Locke ran into that two-out trouble in the third after two perfect frames to start things out against a Red Sox lineup that wasn't exactly chock full of regulars. He retired the first two batters quickly to run his streak to eight consecutive batters retired when Pedro Ciriaco singled. Ciriaco eventually came around to score on a Jonny Gomes double. Locke gave up a one-out double in the fourth, followed by a walk, but just like in the third, he was able to dance out of trouble.

"That was one of the bright spots for him today, because he was behind in the count while he was out there," manager Clint Hurdle said. "The fact that he made pitches, he stayed away from the big inning, they scratched him for the one run, no more damage than that, he went out there four times, it was a good step forward for him.

"He had a much better outing than the last time he was here. Everything was fresher, everything was a little cleaner with a better downhill angle, a better quality of strikes when he was throwing."

"I was able to throw more pitches in the strike zone and keep the ball down a lot better," Locke said, in comparison to his last JetBlue outing. "There were some pretty well-stroked balls, but that's just a part of baseball. For me, personally, with it being Spring Training and you're preparing yourself for the season, it was definitely a step in the right direction today. I mixed up my pitches and I was able to get quality work from the windup and the stretch."

Pirates beef up roster for road trip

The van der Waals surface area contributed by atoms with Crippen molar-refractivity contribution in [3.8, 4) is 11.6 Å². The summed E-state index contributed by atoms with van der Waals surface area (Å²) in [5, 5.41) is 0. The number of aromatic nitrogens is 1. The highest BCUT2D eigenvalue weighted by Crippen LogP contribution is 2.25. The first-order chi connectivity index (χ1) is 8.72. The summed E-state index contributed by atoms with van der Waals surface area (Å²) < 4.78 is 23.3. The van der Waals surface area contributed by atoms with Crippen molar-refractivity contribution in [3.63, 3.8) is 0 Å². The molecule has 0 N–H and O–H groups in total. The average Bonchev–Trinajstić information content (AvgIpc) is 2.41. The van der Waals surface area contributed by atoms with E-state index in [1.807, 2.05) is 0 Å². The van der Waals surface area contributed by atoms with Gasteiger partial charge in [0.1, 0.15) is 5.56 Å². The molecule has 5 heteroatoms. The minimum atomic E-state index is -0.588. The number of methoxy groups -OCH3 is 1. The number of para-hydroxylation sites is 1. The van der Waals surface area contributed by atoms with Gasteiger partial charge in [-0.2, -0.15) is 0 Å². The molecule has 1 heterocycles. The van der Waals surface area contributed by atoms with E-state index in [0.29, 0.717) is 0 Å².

FORT MYERS, Fla. -- For those wanting to see what the 2013 Pirates will look like, Wednesday's lineup against the Red Sox came a lot closer to what the real deal will be on Opening Day than just about any lineup thus far in the Grapefruit League season.

The Pirates had what could be seven regulars in the starting lineup to face Red Sox lefty Jon Lester. The only exceptions were Michael McKenry behind the plate and Brandon Inge as the designated hitter. Expected starting catcher Russell Martin has been limited to DH duties because of a sore right shoulder.

The first six batters on the field at JetBlue Park could be what Pirates fans see at PNC Park regularly, with Starling Marte and Travis Snider hitting in front of Andrew McCutchen. Pedro Alvarez, Neil Walker and Garrett Jones started in the Nos. four, five and six spots, respectively, as they often did in 2012.

Prior to this game, McCutchen had picked up just seven official Spring Training at-bats as the Pirates, like many teams, are trying to pace their everyday players with the World Baseball Classic adding length to the spring schedule.

"It's good," McCutchen said of making the trip with a bus full of regulars. "We have everybody we normally put in the lineup. It's nice to be able to show up, to play a game on the road and get back into the swing of things."

Starting seven players who should see regular playing time -- Clint Barmes was the shortstop, hitting ninth -- is something that is going to start happening with more frequency as the calendar creeps towards Opening Day.

"We think it's time," manager Clint Hurdle said after the Pirates' 9-3 victory. "We'll start backing these guys up, bundling some games for them. Some of the guys who were out there [on Wednesday] will start again [on Thursday]. We'll get most of them back-to-back starts, then a day off.

"Spring Training is a little more complicated than when I played. Now we have night games, day games after night games, more split-squad games, but we're definitely going to start getting our guys out there that we need to get more reps from."